How you know you've arrived, Pt 1.

You know you're in the business when you start getting rejection letters. Mind you, this isn't rejection from the big boys--Speculum, say, or the JMEMS--but from a small conference proceedings journal. I'm not mad, really, because their comments were right: that essay was really space cadet, mostly because it'd been cut down from my thesis and I'd not made the argument clearer in the revisions. In all fairness I thought the deadline was later (that's what I get for not going to the business meeting) and thus went at it in a bit of a rush.

Still, rejection's annoying, and part of me suspects I'll never amount to anything, but we carry on regardless, eh?


At the expense of taste alone

And now, taken out of context, here's a little levity. First, from Buckaroo Banzai Across the Eighth Dimension, here's the villain's big speech:

Meanwhile, here's one of the best lists ever, this from Blazing Saddles:

That's it for now.

Update: Apparently it wasn't. In honor of the recent death of Jean Baudrillard, I present startling old evidence that Peter Sellers didn't exist, either:

I'm almost done grading!


Recoveries and Updates

. . . and what a week it was. First, some personal news: I will teach this summer, and I get to teach World Lit. Compressing sixteen weeks of half-assed lectures into six weeks of kick-ass lectures ought to be good. I hope this works. Current plans include just a research paper, abstract at two weeks, progress form at four weeks, conferences M/T/W of the last week, a midterm exam at three weeks and an essay exam at the end. I was going to sit in on Bill's Chaucer course in the summer (and I might just to harass my Spenserian friend C-- P--), but that's still up in the air.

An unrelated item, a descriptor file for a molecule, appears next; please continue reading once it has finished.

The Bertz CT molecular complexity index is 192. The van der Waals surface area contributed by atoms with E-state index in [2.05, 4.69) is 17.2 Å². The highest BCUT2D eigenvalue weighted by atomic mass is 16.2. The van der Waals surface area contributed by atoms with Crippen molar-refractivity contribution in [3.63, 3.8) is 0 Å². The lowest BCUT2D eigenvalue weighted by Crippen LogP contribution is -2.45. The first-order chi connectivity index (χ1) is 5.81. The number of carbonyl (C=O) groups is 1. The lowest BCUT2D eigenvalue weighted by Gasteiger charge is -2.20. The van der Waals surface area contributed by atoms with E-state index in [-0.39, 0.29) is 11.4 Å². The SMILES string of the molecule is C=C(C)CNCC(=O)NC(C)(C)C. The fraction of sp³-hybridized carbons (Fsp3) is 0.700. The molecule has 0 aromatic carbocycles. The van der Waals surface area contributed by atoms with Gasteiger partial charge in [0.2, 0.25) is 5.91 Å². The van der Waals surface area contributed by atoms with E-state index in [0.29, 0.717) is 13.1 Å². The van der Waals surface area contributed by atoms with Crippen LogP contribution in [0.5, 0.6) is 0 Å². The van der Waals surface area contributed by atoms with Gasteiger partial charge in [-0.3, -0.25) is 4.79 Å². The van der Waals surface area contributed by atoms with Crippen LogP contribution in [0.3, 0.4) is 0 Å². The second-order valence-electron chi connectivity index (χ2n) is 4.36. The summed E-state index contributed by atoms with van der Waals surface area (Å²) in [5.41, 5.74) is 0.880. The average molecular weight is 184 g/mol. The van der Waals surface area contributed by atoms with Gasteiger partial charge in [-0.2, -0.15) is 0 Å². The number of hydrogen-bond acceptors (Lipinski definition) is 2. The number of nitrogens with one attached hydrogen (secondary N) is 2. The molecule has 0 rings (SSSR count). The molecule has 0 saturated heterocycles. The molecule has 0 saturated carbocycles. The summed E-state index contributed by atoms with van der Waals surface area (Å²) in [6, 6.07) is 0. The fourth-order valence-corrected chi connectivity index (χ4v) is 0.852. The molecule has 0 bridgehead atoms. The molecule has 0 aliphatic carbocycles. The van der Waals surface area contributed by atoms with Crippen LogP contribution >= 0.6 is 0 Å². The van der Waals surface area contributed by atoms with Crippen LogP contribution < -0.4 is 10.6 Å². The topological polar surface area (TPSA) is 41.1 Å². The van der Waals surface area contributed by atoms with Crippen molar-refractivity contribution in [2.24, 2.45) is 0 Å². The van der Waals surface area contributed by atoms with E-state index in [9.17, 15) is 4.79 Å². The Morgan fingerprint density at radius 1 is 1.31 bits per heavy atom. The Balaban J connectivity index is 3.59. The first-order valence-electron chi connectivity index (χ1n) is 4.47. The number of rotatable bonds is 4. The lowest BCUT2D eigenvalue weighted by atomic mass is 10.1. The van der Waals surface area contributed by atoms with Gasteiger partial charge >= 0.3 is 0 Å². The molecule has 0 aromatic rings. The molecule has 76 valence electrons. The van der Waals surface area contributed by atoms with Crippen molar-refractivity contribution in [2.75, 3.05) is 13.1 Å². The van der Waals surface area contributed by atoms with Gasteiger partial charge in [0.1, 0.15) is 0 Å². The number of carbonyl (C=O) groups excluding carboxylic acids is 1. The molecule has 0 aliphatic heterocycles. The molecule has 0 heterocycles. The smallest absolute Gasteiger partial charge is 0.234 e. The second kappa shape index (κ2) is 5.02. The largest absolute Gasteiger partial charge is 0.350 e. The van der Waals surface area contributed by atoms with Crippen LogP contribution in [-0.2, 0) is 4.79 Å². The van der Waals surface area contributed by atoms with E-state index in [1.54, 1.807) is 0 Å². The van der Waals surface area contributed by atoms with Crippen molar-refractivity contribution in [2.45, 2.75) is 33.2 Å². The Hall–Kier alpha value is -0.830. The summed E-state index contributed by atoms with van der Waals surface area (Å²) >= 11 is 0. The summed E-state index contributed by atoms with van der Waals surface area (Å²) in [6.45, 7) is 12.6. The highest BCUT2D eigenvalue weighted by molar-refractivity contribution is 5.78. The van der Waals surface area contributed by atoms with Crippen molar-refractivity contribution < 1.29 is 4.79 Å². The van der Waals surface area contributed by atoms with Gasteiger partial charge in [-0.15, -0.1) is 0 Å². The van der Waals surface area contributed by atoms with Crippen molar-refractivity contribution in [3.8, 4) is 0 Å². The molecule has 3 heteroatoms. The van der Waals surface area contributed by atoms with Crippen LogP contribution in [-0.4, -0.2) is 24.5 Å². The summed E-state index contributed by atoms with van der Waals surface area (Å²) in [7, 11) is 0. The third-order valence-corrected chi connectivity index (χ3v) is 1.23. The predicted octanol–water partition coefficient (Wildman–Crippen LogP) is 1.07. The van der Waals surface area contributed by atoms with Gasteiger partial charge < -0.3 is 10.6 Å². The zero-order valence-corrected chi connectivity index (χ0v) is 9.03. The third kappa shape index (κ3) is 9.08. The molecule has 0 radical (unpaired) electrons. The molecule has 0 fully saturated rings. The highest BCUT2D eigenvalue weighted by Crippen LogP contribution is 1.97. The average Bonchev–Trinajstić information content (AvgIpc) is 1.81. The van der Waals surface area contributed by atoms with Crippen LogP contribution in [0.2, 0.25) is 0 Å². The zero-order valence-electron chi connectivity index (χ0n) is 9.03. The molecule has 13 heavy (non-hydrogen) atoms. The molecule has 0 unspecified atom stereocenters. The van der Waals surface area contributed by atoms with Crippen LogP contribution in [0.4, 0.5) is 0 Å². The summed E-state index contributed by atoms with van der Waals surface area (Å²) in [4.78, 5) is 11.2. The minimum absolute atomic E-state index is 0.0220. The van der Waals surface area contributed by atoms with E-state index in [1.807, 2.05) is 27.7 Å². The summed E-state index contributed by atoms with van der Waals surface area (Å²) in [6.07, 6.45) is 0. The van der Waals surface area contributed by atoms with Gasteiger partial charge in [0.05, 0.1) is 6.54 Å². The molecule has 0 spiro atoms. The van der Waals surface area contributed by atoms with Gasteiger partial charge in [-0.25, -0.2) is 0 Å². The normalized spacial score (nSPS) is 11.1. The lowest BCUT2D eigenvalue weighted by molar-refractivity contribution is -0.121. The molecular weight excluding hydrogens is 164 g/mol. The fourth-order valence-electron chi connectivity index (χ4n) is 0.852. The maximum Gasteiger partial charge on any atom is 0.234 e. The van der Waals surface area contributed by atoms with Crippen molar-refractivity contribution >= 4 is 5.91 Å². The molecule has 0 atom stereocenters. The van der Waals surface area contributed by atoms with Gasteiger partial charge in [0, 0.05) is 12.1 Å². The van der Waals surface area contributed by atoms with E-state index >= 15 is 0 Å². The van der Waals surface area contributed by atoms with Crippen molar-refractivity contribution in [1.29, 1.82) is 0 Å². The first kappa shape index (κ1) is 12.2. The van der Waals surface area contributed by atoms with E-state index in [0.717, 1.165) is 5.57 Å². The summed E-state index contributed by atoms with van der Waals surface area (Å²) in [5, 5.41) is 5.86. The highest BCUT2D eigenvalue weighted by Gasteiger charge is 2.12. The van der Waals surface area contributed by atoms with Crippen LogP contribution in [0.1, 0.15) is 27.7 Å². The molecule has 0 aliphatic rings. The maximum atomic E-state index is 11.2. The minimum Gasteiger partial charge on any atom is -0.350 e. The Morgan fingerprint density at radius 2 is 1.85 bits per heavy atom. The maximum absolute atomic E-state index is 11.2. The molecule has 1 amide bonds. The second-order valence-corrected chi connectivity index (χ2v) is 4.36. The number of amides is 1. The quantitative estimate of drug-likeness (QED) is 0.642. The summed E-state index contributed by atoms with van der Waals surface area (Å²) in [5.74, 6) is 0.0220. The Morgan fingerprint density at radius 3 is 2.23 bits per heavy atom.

Yesterday was tough but fair; I spent the morning getting mad at the spotty wireless connection in my office, which had just enough connection to work but not enough to stream a Doctor Who video from Netflix (which I just noticed I was allowed to do now), which ate up most of the morning. You see why I don't get work done?

Ah, I say to you, but I did: the reading journals for Bob Brinkmeyer's class are done. I understand why we do these reading journals: like the 2000-word "reviews" we did for Lynda's Gender and Sexuality 600-1100 CE course a few years ago, short reviews are practice for when we actually do get to pick apart the books in our field. I am looking forward to writing reviews when I get the chance, and I also enjoy reading them, especially the at times quite vicious ones in Speculum . I just don't like doing them for short works of criticism in which I am only marginally interested.

Did I get any work done on my papers? No.

Did I grade any more of my students' papers? No.